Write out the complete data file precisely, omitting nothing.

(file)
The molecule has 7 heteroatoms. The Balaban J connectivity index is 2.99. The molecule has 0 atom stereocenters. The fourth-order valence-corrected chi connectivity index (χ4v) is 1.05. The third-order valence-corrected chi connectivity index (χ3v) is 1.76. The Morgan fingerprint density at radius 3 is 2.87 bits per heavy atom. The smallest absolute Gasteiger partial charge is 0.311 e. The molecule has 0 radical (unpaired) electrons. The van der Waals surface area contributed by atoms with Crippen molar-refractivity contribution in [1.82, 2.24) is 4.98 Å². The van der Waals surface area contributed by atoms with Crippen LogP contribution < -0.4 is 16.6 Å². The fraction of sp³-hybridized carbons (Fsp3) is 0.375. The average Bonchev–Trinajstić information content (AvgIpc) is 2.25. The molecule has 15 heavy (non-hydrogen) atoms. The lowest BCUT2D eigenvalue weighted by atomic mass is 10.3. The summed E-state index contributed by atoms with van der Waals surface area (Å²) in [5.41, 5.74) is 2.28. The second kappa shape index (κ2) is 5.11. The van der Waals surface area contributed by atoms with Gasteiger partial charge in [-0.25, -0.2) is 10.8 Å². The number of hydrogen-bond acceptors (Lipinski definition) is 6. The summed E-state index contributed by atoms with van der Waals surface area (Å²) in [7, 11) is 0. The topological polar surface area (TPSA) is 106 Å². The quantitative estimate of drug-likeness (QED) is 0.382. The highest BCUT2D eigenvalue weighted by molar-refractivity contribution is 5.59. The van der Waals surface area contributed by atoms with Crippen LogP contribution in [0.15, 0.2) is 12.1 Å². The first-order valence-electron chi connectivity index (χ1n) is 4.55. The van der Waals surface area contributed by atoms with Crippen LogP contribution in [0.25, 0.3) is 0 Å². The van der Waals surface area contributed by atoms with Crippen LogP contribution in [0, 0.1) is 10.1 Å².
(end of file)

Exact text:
The molecule has 7 heteroatoms. The Balaban J connectivity index is 2.99. The molecule has 0 atom stereocenters. The fourth-order valence-corrected chi connectivity index (χ4v) is 1.05. The third-order valence-corrected chi connectivity index (χ3v) is 1.76. The Morgan fingerprint density at radius 3 is 2.87 bits per heavy atom. The smallest absolute Gasteiger partial charge is 0.311 e. The molecule has 0 radical (unpaired) electrons. The van der Waals surface area contributed by atoms with Crippen molar-refractivity contribution in [1.82, 2.24) is 4.98 Å². The van der Waals surface area contributed by atoms with Crippen LogP contribution < -0.4 is 16.6 Å². The fraction of sp³-hybridized carbons (Fsp3) is 0.375. The average Bonchev–Trinajstić information content (AvgIpc) is 2.25. The molecule has 15 heavy (non-hydrogen) atoms. The lowest BCUT2D eigenvalue weighted by atomic mass is 10.3. The summed E-state index contributed by atoms with van der Waals surface area (Å²) in [5.41, 5.74) is 2.28. The second kappa shape index (κ2) is 5.11. The van der Waals surface area contributed by atoms with Gasteiger partial charge in [-0.25, -0.2) is 10.8 Å². The number of hydrogen-bond acceptors (Lipinski definition) is 6. The summed E-state index contributed by atoms with van der Waals surface area (Å²) in [7, 11) is 0. The topological polar surface area (TPSA) is 106 Å². The quantitative estimate of drug-likeness (QED) is 0.382. The highest BCUT2D eigenvalue weighted by molar-refractivity contribution is 5.59. The van der Waals surface area contributed by atoms with Crippen LogP contribution in [0.15, 0.2) is 12.1 Å². The first-order valence-electron chi connectivity index (χ1n) is 4.55. The van der Waals surface area contributed by atoms with Crippen LogP contribution in [0.25, 0.3) is 0 Å². The van der Waals surface area contributed by atoms with Crippen LogP contribution in [0, 0.1) is 10.1 Å².